What Are The Drawbacks?
While we’re on the topic of drawbacks, let’s talk a bit more about some of the challenges that LDO and Kralyn have faced with this printer, and what that means in terms of drawbacks you’ll experience if you pick one up.
First, there’s the oozing issue. When a print starts, oozing is a major problem. This doesn’t interfere with bed leveling, since there is a separate bed leveling sensor, but it can interfere with your first layer. I’m not sure what the solution could be for this, as it’s probably to do with the 90 degree hot-end and thermal expansion… but I can’t help but think that it could be fixed by a adding a gradual retraction as the extruder heats into the PRINT_START macro? Or, better yet, adding a simple silicone brush to the corner of the bed, like the Bambu Lab A1 Series has.
Second, in my testing, I found that the tool-head CANBUS cable can get stuck under the gantry, which is a recipe for disaster. This can be solved by clipping or zip-tieing it to the Bowden tube, or just tucking it behind – but ideally, I’d like to see this kit ship with a cable that is closer in length to that of the bowden tube, and included clips, since zip-ties aren’t so aesthetically pleasing, and can’t be removed when folding down the printer.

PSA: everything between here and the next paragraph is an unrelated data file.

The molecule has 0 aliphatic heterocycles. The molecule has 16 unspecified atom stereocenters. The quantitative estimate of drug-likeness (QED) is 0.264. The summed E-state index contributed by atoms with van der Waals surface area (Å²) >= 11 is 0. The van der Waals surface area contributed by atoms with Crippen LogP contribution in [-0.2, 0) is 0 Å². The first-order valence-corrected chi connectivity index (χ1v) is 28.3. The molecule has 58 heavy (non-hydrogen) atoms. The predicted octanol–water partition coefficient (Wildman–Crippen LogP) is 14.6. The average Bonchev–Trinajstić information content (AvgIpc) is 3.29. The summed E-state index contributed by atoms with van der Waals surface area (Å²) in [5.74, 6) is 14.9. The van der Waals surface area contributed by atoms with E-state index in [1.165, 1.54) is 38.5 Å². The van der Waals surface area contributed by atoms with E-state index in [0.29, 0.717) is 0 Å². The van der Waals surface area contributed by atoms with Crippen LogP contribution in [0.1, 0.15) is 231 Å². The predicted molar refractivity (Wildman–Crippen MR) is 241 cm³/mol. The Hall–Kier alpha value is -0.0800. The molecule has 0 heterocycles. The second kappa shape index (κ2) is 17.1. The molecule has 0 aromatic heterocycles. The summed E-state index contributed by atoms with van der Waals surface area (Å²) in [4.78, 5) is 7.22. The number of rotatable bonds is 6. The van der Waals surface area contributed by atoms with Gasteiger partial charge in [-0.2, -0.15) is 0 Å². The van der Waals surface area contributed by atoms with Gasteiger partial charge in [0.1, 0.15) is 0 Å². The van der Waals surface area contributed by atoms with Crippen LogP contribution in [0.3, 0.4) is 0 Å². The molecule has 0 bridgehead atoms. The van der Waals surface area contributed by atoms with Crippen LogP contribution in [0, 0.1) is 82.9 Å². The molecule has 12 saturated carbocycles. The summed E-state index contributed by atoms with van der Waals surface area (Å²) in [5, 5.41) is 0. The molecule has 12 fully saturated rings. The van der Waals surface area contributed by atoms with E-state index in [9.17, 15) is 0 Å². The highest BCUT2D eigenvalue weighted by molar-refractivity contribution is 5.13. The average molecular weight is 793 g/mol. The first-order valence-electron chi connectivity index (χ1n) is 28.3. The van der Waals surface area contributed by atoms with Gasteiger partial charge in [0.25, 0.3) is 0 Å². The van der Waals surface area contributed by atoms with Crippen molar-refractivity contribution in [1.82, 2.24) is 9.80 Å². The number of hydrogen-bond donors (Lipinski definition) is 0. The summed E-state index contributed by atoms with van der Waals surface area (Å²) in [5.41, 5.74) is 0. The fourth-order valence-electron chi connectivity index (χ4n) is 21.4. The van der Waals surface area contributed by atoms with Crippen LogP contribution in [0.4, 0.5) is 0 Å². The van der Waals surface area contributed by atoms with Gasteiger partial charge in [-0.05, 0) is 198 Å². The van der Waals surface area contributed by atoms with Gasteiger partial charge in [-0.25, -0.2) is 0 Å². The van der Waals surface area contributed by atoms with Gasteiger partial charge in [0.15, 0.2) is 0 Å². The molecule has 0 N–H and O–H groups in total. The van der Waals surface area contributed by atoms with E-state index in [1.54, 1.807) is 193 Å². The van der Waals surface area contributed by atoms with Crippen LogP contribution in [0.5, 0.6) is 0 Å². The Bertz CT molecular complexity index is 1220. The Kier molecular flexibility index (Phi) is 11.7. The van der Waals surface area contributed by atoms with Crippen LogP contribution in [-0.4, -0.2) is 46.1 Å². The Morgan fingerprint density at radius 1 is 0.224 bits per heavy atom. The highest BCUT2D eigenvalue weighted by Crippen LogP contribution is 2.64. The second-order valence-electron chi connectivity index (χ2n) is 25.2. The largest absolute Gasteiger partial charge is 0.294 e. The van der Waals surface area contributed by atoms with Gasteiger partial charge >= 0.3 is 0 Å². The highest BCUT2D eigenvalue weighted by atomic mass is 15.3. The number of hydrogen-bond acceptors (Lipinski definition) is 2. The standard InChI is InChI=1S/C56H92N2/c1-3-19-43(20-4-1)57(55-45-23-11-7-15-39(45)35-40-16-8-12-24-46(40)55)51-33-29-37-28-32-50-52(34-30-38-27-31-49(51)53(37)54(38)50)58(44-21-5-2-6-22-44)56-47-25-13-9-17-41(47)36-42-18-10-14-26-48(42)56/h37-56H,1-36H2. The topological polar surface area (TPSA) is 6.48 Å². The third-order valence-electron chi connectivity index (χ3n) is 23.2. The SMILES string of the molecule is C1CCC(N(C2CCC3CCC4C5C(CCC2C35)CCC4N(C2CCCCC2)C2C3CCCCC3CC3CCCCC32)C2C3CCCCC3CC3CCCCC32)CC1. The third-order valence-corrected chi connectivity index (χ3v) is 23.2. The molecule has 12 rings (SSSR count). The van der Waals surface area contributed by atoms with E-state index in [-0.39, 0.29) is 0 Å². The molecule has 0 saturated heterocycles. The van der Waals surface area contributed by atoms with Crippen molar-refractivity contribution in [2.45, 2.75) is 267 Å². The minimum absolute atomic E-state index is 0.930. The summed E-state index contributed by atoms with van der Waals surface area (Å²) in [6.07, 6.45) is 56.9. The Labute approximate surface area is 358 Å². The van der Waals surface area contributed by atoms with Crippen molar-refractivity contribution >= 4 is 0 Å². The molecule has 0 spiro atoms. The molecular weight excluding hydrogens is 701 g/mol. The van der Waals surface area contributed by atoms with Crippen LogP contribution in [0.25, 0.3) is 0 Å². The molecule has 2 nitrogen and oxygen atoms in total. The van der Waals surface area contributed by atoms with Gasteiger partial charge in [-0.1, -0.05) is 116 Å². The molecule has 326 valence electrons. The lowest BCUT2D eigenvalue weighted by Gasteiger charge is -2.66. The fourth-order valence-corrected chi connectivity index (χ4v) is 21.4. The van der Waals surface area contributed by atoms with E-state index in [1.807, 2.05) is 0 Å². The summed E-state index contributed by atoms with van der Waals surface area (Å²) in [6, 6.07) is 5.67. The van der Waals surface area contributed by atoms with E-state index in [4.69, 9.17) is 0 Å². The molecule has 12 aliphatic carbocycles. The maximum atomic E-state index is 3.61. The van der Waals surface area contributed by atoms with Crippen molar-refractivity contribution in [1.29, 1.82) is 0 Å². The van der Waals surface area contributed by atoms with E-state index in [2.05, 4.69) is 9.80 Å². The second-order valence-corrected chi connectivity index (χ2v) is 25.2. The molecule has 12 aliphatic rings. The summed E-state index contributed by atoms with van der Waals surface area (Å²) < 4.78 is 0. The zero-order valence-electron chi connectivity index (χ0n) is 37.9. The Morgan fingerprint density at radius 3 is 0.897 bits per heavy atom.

Third. While the motion system is certainly capable of quite fast printing, it does seem to me like the heater block may be underpowered for actually taking advantage of that speed.
When I try to print PLA at 220C, the heater block exerts 100% power, but it still can’t reach to 220C, because rapidly-flowing filament is just wicking away too much heat. It gets stuck at 215 or 216, and if you go too fast, it can drop down even further, causing the firmware to shut down the printer. Printing at 210 seems to solve this issue, though I suppose you could also just slow down.
I also, so far, haven’t been able to get PETG to print properly, for the same reason; the heater just can’t seem to maintain even 240C. That’s a BIG drawback that NEEDS to be addressed if this printer is going to meet its full potential, so I’ve let LDO motors know about this, as well as all of these drawbacks, in hopes that they can address it before the positron kits go into production. They did tell me that they’ve been testing this hot-end without issue for about a year, so I suspect this might be a one-off issue with mine.